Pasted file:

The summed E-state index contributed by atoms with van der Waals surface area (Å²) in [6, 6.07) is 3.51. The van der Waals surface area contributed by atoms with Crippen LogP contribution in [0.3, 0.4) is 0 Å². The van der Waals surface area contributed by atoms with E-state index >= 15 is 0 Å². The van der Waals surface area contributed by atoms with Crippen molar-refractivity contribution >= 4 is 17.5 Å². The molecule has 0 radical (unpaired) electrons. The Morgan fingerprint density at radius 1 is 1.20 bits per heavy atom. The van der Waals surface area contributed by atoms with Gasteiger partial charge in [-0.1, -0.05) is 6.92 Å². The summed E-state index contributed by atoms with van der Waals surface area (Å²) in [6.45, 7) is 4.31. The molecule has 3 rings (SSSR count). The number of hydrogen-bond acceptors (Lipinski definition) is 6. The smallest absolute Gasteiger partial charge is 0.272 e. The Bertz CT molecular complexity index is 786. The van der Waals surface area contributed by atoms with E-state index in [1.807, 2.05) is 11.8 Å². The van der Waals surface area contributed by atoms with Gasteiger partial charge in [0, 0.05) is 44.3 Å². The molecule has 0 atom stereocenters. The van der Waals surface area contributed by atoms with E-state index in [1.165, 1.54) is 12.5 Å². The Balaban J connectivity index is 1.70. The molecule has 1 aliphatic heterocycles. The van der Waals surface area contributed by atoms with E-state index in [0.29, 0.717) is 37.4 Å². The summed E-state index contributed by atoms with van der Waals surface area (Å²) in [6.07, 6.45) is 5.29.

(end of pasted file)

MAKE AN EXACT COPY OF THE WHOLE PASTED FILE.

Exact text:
The summed E-state index contributed by atoms with van der Waals surface area (Å²) in [6, 6.07) is 3.51. The van der Waals surface area contributed by atoms with Crippen LogP contribution in [0.3, 0.4) is 0 Å². The van der Waals surface area contributed by atoms with E-state index >= 15 is 0 Å². The van der Waals surface area contributed by atoms with Crippen molar-refractivity contribution >= 4 is 17.5 Å². The molecule has 0 radical (unpaired) electrons. The Morgan fingerprint density at radius 1 is 1.20 bits per heavy atom. The van der Waals surface area contributed by atoms with Gasteiger partial charge in [-0.1, -0.05) is 6.92 Å². The summed E-state index contributed by atoms with van der Waals surface area (Å²) in [6.45, 7) is 4.31. The molecule has 3 rings (SSSR count). The number of hydrogen-bond acceptors (Lipinski definition) is 6. The smallest absolute Gasteiger partial charge is 0.272 e. The Bertz CT molecular complexity index is 786. The van der Waals surface area contributed by atoms with E-state index in [1.807, 2.05) is 11.8 Å². The van der Waals surface area contributed by atoms with Gasteiger partial charge in [0, 0.05) is 44.3 Å². The molecule has 0 atom stereocenters. The van der Waals surface area contributed by atoms with E-state index in [1.165, 1.54) is 12.5 Å². The Balaban J connectivity index is 1.70. The molecule has 1 aliphatic heterocycles. The van der Waals surface area contributed by atoms with E-state index in [0.29, 0.717) is 37.4 Å². The summed E-state index contributed by atoms with van der Waals surface area (Å²) in [6.07, 6.45) is 5.29.